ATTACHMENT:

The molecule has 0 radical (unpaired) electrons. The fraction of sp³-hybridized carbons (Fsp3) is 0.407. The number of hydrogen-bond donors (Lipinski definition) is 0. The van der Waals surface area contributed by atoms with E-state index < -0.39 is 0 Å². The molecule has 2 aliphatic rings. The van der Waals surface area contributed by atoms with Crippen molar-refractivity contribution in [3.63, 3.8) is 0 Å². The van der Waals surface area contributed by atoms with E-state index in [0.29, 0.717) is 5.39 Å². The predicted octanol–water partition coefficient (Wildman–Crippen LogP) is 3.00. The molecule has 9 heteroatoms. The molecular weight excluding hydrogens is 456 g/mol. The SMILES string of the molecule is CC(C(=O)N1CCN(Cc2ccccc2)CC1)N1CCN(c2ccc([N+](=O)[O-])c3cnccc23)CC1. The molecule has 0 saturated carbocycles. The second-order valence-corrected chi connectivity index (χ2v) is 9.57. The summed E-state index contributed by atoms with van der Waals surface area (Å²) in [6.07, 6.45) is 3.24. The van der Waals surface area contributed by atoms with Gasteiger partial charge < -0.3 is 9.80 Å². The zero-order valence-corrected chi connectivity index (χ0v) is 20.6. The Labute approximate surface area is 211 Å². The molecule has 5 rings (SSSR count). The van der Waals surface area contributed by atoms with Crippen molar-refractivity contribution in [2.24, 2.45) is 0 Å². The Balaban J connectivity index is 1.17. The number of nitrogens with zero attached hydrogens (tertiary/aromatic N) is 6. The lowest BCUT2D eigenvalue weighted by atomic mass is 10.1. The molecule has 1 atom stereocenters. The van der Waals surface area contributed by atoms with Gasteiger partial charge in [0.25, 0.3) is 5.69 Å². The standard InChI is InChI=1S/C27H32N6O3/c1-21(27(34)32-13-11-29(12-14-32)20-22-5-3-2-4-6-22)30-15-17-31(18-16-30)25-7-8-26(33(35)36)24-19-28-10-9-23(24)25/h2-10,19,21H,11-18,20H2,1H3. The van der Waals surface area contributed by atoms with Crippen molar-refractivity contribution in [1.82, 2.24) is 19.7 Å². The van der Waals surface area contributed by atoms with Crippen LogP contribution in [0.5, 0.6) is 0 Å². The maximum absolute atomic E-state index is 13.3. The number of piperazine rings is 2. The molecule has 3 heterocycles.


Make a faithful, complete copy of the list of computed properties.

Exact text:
The molecule has 0 radical (unpaired) electrons. The fraction of sp³-hybridized carbons (Fsp3) is 0.407. The number of hydrogen-bond donors (Lipinski definition) is 0. The van der Waals surface area contributed by atoms with E-state index < -0.39 is 0 Å². The molecule has 2 aliphatic rings. The van der Waals surface area contributed by atoms with Crippen molar-refractivity contribution in [3.63, 3.8) is 0 Å². The van der Waals surface area contributed by atoms with E-state index in [0.29, 0.717) is 5.39 Å². The predicted octanol–water partition coefficient (Wildman–Crippen LogP) is 3.00. The molecule has 9 heteroatoms. The molecular weight excluding hydrogens is 456 g/mol. The SMILES string of the molecule is CC(C(=O)N1CCN(Cc2ccccc2)CC1)N1CCN(c2ccc([N+](=O)[O-])c3cnccc23)CC1. The molecule has 0 saturated carbocycles. The second-order valence-corrected chi connectivity index (χ2v) is 9.57. The summed E-state index contributed by atoms with van der Waals surface area (Å²) in [6.07, 6.45) is 3.24. The van der Waals surface area contributed by atoms with Gasteiger partial charge < -0.3 is 9.80 Å². The zero-order valence-corrected chi connectivity index (χ0v) is 20.6. The Labute approximate surface area is 211 Å². The molecule has 5 rings (SSSR count). The van der Waals surface area contributed by atoms with Crippen molar-refractivity contribution in [2.24, 2.45) is 0 Å². The Balaban J connectivity index is 1.17. The number of nitrogens with zero attached hydrogens (tertiary/aromatic N) is 6. The lowest BCUT2D eigenvalue weighted by atomic mass is 10.1. The molecule has 1 atom stereocenters. The van der Waals surface area contributed by atoms with Gasteiger partial charge in [0.25, 0.3) is 5.69 Å². The standard InChI is InChI=1S/C27H32N6O3/c1-21(27(34)32-13-11-29(12-14-32)20-22-5-3-2-4-6-22)30-15-17-31(18-16-30)25-7-8-26(33(35)36)24-19-28-10-9-23(24)25/h2-10,19,21H,11-18,20H2,1H3. The van der Waals surface area contributed by atoms with Crippen molar-refractivity contribution in [1.82, 2.24) is 19.7 Å². The van der Waals surface area contributed by atoms with Crippen LogP contribution in [0.5, 0.6) is 0 Å². The maximum absolute atomic E-state index is 13.3. The number of piperazine rings is 2. The molecule has 3 heterocycles.